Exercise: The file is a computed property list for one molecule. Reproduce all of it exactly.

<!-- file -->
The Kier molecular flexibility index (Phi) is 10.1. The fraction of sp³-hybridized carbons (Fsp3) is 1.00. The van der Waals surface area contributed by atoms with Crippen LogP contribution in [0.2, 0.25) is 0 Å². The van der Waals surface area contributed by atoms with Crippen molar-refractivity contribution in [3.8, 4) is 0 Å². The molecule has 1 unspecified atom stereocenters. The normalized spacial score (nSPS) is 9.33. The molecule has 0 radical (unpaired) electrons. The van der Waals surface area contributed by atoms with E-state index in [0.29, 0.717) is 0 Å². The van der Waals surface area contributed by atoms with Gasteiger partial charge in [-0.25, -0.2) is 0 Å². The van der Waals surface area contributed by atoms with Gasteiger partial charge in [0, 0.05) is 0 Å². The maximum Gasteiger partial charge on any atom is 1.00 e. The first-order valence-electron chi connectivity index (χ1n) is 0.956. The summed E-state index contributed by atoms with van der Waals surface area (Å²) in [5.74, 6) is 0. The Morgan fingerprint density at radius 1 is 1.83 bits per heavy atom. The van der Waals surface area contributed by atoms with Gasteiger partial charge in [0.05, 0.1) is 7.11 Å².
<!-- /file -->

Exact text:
The Kier molecular flexibility index (Phi) is 10.1. The fraction of sp³-hybridized carbons (Fsp3) is 1.00. The van der Waals surface area contributed by atoms with Crippen LogP contribution in [0.2, 0.25) is 0 Å². The van der Waals surface area contributed by atoms with Crippen molar-refractivity contribution in [3.8, 4) is 0 Å². The molecule has 1 unspecified atom stereocenters. The normalized spacial score (nSPS) is 9.33. The molecule has 0 radical (unpaired) electrons. The van der Waals surface area contributed by atoms with E-state index in [0.29, 0.717) is 0 Å². The van der Waals surface area contributed by atoms with Gasteiger partial charge in [-0.25, -0.2) is 0 Å². The van der Waals surface area contributed by atoms with Gasteiger partial charge in [0, 0.05) is 0 Å². The maximum Gasteiger partial charge on any atom is 1.00 e. The first-order valence-electron chi connectivity index (χ1n) is 0.956. The summed E-state index contributed by atoms with van der Waals surface area (Å²) in [5.74, 6) is 0. The Morgan fingerprint density at radius 1 is 1.83 bits per heavy atom. The van der Waals surface area contributed by atoms with Gasteiger partial charge in [0.05, 0.1) is 7.11 Å².